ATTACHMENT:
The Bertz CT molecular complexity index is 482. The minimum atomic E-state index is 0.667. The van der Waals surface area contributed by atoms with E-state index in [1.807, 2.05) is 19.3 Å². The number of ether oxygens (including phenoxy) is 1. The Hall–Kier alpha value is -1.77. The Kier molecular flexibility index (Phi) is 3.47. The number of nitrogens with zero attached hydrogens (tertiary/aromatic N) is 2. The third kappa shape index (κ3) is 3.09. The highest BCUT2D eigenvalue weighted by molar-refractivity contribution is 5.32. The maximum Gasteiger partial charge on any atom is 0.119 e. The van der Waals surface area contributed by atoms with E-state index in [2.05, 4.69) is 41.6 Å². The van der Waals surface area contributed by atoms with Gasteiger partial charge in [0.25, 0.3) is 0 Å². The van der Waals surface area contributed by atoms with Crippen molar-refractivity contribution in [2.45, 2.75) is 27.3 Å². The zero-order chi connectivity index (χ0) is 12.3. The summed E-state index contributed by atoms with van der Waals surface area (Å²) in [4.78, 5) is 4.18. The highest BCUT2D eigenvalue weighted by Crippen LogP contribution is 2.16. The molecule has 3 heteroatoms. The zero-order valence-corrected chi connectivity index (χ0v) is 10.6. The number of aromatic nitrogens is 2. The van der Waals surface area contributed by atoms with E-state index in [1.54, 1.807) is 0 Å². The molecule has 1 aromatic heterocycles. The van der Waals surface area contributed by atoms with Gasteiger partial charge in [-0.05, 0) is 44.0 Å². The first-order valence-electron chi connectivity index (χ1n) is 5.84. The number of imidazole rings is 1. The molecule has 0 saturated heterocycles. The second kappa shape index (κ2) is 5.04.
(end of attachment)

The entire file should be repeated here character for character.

The Bertz CT molecular complexity index is 482. The minimum atomic E-state index is 0.667. The van der Waals surface area contributed by atoms with E-state index in [1.807, 2.05) is 19.3 Å². The number of ether oxygens (including phenoxy) is 1. The Hall–Kier alpha value is -1.77. The Kier molecular flexibility index (Phi) is 3.47. The number of nitrogens with zero attached hydrogens (tertiary/aromatic N) is 2. The third kappa shape index (κ3) is 3.09. The highest BCUT2D eigenvalue weighted by molar-refractivity contribution is 5.32. The maximum Gasteiger partial charge on any atom is 0.119 e. The van der Waals surface area contributed by atoms with E-state index in [2.05, 4.69) is 41.6 Å². The van der Waals surface area contributed by atoms with Gasteiger partial charge in [0.25, 0.3) is 0 Å². The van der Waals surface area contributed by atoms with Crippen molar-refractivity contribution in [2.45, 2.75) is 27.3 Å². The zero-order chi connectivity index (χ0) is 12.3. The summed E-state index contributed by atoms with van der Waals surface area (Å²) in [4.78, 5) is 4.18. The highest BCUT2D eigenvalue weighted by Crippen LogP contribution is 2.16. The molecule has 3 heteroatoms. The zero-order valence-corrected chi connectivity index (χ0v) is 10.6. The number of aromatic nitrogens is 2. The van der Waals surface area contributed by atoms with E-state index in [1.54, 1.807) is 0 Å². The molecule has 1 aromatic heterocycles. The van der Waals surface area contributed by atoms with Gasteiger partial charge in [-0.05, 0) is 44.0 Å². The first-order valence-electron chi connectivity index (χ1n) is 5.84. The number of imidazole rings is 1. The molecule has 0 saturated heterocycles. The second kappa shape index (κ2) is 5.04.